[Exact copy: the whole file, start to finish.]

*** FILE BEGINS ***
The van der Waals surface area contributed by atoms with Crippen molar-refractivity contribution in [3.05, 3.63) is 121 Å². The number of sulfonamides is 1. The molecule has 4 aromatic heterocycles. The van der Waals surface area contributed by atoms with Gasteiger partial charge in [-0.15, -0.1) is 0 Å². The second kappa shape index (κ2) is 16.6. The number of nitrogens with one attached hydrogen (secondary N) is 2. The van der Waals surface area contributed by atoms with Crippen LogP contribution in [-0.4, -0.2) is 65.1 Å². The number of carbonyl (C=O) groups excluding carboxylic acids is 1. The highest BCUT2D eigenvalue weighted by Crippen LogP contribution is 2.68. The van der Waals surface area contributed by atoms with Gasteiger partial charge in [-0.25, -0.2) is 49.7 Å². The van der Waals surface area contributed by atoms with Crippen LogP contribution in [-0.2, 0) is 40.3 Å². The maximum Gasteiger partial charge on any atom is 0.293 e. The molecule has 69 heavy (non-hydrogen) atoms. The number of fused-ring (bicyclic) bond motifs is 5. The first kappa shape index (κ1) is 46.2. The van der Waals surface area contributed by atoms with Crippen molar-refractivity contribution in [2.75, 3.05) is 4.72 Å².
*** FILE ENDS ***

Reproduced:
The van der Waals surface area contributed by atoms with Crippen molar-refractivity contribution in [3.05, 3.63) is 121 Å². The number of sulfonamides is 1. The molecule has 4 aromatic heterocycles. The van der Waals surface area contributed by atoms with Gasteiger partial charge in [-0.15, -0.1) is 0 Å². The second kappa shape index (κ2) is 16.6. The number of nitrogens with one attached hydrogen (secondary N) is 2. The van der Waals surface area contributed by atoms with Crippen LogP contribution in [-0.4, -0.2) is 65.1 Å². The number of carbonyl (C=O) groups excluding carboxylic acids is 1. The highest BCUT2D eigenvalue weighted by Crippen LogP contribution is 2.68. The van der Waals surface area contributed by atoms with Gasteiger partial charge in [-0.25, -0.2) is 49.7 Å². The van der Waals surface area contributed by atoms with Crippen LogP contribution in [-0.2, 0) is 40.3 Å². The maximum Gasteiger partial charge on any atom is 0.293 e. The molecule has 69 heavy (non-hydrogen) atoms. The number of fused-ring (bicyclic) bond motifs is 5. The first kappa shape index (κ1) is 46.2. The van der Waals surface area contributed by atoms with Crippen molar-refractivity contribution in [2.75, 3.05) is 4.72 Å².